This episode of "The American Experience" is about the great famine of 1921 in Russia--something very, very few Americans would know about today. Due to many factors (drought, war, economic policies, etc.), a horrible famine hit the Volga-Ural region. In total, between 5-10,000,000 died from this in 1921-22.
Despite there being LOTS of distrust between the US and new USSR, Herbert Hoover (who had gained fame directed famine relief to Belgium during WWI) was put in charge of the ARA program to distribute $20,000,000 worth of food--a huge sum at the time. But, there were lots of logistical difficulties getting the food to the people as well as some interference from some Soviet officials. This story is about these difficulties and ultimate success of the program.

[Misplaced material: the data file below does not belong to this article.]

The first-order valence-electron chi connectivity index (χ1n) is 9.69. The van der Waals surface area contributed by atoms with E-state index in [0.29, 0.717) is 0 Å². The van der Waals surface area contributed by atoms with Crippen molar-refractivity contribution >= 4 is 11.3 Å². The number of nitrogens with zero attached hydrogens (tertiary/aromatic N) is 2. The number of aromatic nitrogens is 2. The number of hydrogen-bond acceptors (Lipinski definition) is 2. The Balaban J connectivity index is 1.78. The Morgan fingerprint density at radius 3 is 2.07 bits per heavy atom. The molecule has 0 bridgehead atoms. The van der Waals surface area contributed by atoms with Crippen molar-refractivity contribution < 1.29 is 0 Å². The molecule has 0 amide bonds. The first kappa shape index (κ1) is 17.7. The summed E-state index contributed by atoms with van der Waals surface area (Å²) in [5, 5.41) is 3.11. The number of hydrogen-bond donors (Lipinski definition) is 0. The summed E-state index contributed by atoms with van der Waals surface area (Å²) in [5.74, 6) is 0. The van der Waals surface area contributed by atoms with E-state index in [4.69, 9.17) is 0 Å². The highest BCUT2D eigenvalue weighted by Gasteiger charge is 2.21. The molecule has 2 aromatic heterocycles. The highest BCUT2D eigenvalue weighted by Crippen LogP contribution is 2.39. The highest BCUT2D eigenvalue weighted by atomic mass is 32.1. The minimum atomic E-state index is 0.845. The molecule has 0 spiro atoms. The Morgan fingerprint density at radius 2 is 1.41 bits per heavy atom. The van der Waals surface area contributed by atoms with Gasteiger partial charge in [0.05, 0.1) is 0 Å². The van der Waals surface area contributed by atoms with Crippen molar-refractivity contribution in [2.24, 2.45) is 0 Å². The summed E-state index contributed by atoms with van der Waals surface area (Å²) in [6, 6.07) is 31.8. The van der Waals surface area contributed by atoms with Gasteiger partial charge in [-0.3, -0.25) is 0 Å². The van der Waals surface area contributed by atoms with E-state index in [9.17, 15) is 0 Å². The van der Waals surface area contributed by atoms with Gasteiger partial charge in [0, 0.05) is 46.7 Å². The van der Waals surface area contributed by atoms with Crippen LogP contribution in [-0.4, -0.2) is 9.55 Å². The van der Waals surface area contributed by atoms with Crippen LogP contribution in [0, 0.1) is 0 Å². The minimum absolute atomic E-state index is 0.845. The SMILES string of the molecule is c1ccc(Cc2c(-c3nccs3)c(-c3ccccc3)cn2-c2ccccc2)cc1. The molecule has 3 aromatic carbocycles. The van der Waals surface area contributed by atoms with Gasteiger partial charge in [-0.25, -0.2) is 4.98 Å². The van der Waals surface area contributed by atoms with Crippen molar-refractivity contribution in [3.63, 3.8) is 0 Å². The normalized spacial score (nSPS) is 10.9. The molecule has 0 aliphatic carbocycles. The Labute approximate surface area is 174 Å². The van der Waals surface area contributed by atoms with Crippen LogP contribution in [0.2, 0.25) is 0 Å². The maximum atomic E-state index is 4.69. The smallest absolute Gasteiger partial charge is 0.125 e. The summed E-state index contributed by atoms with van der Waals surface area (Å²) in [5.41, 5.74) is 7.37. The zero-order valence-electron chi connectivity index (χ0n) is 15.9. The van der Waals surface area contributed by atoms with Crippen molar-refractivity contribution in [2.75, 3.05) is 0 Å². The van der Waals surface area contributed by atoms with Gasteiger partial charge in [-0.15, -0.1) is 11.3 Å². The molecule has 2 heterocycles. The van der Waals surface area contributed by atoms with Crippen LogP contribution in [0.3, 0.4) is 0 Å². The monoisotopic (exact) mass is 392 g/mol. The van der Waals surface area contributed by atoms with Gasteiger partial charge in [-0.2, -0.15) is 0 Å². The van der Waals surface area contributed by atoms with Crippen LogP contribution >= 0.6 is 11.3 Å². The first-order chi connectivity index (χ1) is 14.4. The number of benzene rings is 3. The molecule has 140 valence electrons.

Like many of the episodes of this show, it's narrated by David Ogden Stiers--who has a lovely voice and did a good job. In addition, archival footage, interviews and modern recreations of events make up the show. And, like ALL the "American Experience" shows, it was exceptionally well made--a class production from start to finish. Just be forewarned--the photos of starving children are pretty intense--every bit as intense of images you see of starving victims of the Holocaust and other cruel events of our time.
By the way, some provoking things that might surprise you are how close, unfortunately for too short a period, the two nations were. I was also surprised by how beloved Americans from this program were loved and appreciated by Muslims within the Soviet Union. How times change.
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